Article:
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Sever’s Disease

Updated: Mar 4

Sever’s disease (or the official name, calcaneal apophysitis) is a condition which can affect children between the ages of 8 to 14 years old. Sever’s disease presents as pain in the heel, often during and after sports, which can range from mild discomfort to severe pain. Despite sounding scary, Sever’s disease is quite easily managed to ensure your child can continue with the sports they love.


What Is Sever’s Disease?

The root cause of Sever’s disease is inflammation of the growth plate in the calcaneus (the heel bone). This inflammation occurs due to the traction of the Achilles’ tendon on the calcaneus. Imagine the tendon tugging at the bone, essentially pulling it apart right at the growth plate. This traction increases significantly as the level of physical activity increases and is why the majority of children report pain during and after participating in sport.


Factors Exacerbating the Condition


Certain factors can amplify the risk and intensity of Sever's disease:

  1. Calf Muscle Tightness: As your child grows, the growth of bones tends to outpace the growth of muscles and connective tissues. This leads to tightness in the calf muscle which in turn increases the traction on the heel bone, and consequently, the pain.

  2. Flat Feet: The position of feet impacts the loads placed onto the Achilles tendon. A flat foot position can increase traction at the insertion of the Achilles onto the heel bone which can lead to increased pain.

  3. High-Impact Sports: Young athletes engaged in high-impact sports like basketball, soccer, gymnastics, or even track events are more susceptible. The repetitive stress and impact on the heel in these activities can heighten the risk of developing this condition.

Prevalence Among Young Athletes


Sever’s disease is by far the most common cause of heel pain in children. While any developing child can experience Sever’s disease, it is especially prevalent among young athletes. The trend towards competitive sports from a young age and rigorous training routines make children increasingly more prone to the development of Sever’s disease. Awareness about Sever's disease, its symptoms, and preventive measures can play a pivotal role in ensuring our young athletes remain on top of their game.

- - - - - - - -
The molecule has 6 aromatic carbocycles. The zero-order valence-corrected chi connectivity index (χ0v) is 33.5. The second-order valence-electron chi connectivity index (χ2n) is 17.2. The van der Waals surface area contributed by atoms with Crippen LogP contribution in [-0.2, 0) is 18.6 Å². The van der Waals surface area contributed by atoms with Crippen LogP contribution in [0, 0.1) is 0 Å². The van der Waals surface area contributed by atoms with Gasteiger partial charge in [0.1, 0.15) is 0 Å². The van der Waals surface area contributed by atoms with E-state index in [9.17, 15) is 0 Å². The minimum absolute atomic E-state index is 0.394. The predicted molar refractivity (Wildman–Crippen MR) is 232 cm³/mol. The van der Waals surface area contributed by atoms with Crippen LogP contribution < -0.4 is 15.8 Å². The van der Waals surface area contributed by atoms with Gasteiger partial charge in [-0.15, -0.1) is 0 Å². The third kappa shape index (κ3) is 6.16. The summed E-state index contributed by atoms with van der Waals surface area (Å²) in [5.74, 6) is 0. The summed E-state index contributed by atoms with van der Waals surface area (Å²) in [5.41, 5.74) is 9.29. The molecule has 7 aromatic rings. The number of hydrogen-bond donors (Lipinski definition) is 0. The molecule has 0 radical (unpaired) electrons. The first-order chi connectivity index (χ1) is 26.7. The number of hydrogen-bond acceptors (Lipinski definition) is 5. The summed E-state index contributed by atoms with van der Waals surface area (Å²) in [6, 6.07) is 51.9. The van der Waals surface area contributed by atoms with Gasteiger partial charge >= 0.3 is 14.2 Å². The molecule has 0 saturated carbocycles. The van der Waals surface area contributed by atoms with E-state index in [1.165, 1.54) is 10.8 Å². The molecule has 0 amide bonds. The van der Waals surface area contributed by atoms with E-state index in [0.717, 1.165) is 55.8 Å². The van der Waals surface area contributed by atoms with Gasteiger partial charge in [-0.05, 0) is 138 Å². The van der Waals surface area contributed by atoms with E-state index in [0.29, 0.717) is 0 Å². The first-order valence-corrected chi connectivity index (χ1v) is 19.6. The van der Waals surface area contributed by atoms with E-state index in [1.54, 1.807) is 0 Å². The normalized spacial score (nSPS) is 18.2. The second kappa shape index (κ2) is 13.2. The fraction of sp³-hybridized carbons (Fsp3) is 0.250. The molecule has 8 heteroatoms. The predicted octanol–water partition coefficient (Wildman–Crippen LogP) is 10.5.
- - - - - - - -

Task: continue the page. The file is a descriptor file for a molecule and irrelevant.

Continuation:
Cartoon image of a foot with the heel highlighted in red on the growth plate

How To Treat Sever’s Disease


The good news is that Sever’s disease will not cause lasting damage to your child. The bad news is that it can be very painful until the heel bone growth plate fuses without proper intervention. At My Family Podiatry, we treat Sever’s disease using a combination of:

  • Custom foot orthotics: Orthotics will often be used to deload the tissues through the foot. This can include a heel raise and arch support to decrease the tension placed on the Achilles’ tendon.

  • Shockwave Therapy: Shockwave therapy can be used to reduce the pain your child is suffering in their heels. This technique is non-invasive and is applied to the heel and Achilles tendon.

  • Massage: Using massage techniques, we can work to decrease tension in the calf muscles to reduce the force on the heel.

  • Ice and anti-inflammatories: Applying ice to the heel after exercise can help in easing some of the pain your child may be experiencing. Oral anti-inflammatories such as ibuprofen can be beneficial in easing some of the pain though always speak to a GP before taking any oral medications.

  • Once pain levels have reduced, we would work to increase the range of the calf muscles through a stretching and strengthening regime.


Tips To Prevent Sever’s Disease

  • Supportive Shoes: Ensure your child wears shoes that provide proper arch support, cushioning, and a snug fit. Avoid shoes that are too tight or lack support, especially during sports.

  • Sport-Specific Footwear: If your child is involved in a particular sport, invest in shoes designed specifically for that activity. For example, soccer cleats for soccer or basketball shoes for basketball. These are tailored to protect the feet against the common strains of the sport. If required, a heel raise can be added to these shoes to reduce load on the calf muscle and reduce the likelihood of developing Sever’s disease.

  • Daily Stretches: Encourage your child to stretch their calf muscles and Achilles tendon daily, especially before and after physical activities. Regular stretching can help maintain flexibility and reduce tension.

  • Warm-Ups: Before engaging in sports or intense physical activity, a proper warm-up session can prepare the muscles and tendons, reducing the risk of injuries.


If heel pain is affecting your child’s ability to enjoy sports and you are concerned it may be Sever’s disease, contact My Family Podiatry to discuss how we can help. Call 07 3088 6116 for more information or click the button below to book an appointment!




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